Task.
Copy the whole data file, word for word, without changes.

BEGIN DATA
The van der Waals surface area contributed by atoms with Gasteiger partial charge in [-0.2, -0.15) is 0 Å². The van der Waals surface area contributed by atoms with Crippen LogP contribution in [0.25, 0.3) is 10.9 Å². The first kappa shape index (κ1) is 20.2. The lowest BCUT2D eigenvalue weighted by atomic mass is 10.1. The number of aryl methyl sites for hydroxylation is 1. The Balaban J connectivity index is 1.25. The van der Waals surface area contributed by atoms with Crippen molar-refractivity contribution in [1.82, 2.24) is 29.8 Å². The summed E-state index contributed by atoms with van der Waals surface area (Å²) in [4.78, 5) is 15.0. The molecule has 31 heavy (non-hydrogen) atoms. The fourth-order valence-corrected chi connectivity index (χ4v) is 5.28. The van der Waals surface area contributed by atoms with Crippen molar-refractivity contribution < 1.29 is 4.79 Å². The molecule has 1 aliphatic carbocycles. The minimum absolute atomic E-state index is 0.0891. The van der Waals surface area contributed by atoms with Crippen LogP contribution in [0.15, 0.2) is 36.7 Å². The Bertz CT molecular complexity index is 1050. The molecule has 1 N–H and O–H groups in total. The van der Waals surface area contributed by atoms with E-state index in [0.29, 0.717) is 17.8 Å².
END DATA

The van der Waals surface area contributed by atoms with Gasteiger partial charge in [-0.2, -0.15) is 0 Å². The van der Waals surface area contributed by atoms with Crippen LogP contribution in [0.25, 0.3) is 10.9 Å². The first kappa shape index (κ1) is 20.2. The lowest BCUT2D eigenvalue weighted by atomic mass is 10.1. The number of aryl methyl sites for hydroxylation is 1. The Balaban J connectivity index is 1.25. The van der Waals surface area contributed by atoms with Crippen molar-refractivity contribution in [1.82, 2.24) is 29.8 Å². The summed E-state index contributed by atoms with van der Waals surface area (Å²) in [4.78, 5) is 15.0. The molecule has 31 heavy (non-hydrogen) atoms. The fourth-order valence-corrected chi connectivity index (χ4v) is 5.28. The van der Waals surface area contributed by atoms with Crippen molar-refractivity contribution < 1.29 is 4.79 Å². The molecule has 1 aliphatic carbocycles. The minimum absolute atomic E-state index is 0.0891. The van der Waals surface area contributed by atoms with Crippen LogP contribution in [0.15, 0.2) is 36.7 Å². The Bertz CT molecular complexity index is 1050. The molecule has 1 N–H and O–H groups in total. The van der Waals surface area contributed by atoms with E-state index in [0.29, 0.717) is 17.8 Å².